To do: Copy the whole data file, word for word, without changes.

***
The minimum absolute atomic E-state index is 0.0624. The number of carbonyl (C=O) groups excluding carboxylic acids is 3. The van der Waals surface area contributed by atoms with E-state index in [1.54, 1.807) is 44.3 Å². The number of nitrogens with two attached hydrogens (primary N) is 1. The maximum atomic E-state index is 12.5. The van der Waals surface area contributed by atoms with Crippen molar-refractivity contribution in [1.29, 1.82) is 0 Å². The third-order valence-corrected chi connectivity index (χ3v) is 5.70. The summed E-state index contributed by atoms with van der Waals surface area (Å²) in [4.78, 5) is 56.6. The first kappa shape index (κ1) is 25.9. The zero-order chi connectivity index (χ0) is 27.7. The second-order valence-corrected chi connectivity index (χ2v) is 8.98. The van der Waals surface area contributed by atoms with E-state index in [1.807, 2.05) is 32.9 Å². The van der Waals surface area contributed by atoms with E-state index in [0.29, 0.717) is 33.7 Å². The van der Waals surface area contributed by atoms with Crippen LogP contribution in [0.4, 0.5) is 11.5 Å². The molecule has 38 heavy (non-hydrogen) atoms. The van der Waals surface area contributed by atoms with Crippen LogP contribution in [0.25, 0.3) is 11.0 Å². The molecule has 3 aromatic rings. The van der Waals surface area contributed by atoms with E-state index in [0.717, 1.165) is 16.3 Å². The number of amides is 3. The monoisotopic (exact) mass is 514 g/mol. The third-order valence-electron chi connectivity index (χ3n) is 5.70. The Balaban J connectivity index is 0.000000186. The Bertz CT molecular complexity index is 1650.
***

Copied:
The minimum absolute atomic E-state index is 0.0624. The number of carbonyl (C=O) groups excluding carboxylic acids is 3. The van der Waals surface area contributed by atoms with E-state index in [1.54, 1.807) is 44.3 Å². The number of nitrogens with two attached hydrogens (primary N) is 1. The maximum atomic E-state index is 12.5. The van der Waals surface area contributed by atoms with Crippen molar-refractivity contribution in [1.29, 1.82) is 0 Å². The third-order valence-corrected chi connectivity index (χ3v) is 5.70. The summed E-state index contributed by atoms with van der Waals surface area (Å²) in [4.78, 5) is 56.6. The first kappa shape index (κ1) is 25.9. The zero-order chi connectivity index (χ0) is 27.7. The second-order valence-corrected chi connectivity index (χ2v) is 8.98. The van der Waals surface area contributed by atoms with E-state index in [1.807, 2.05) is 32.9 Å². The van der Waals surface area contributed by atoms with E-state index in [0.29, 0.717) is 33.7 Å². The van der Waals surface area contributed by atoms with Crippen LogP contribution in [0.4, 0.5) is 11.5 Å². The molecule has 38 heavy (non-hydrogen) atoms. The van der Waals surface area contributed by atoms with Crippen LogP contribution in [0.25, 0.3) is 11.0 Å². The molecule has 3 aromatic rings. The van der Waals surface area contributed by atoms with E-state index in [0.717, 1.165) is 16.3 Å². The number of amides is 3. The monoisotopic (exact) mass is 514 g/mol. The third-order valence-electron chi connectivity index (χ3n) is 5.70. The Balaban J connectivity index is 0.000000186. The Bertz CT molecular complexity index is 1650.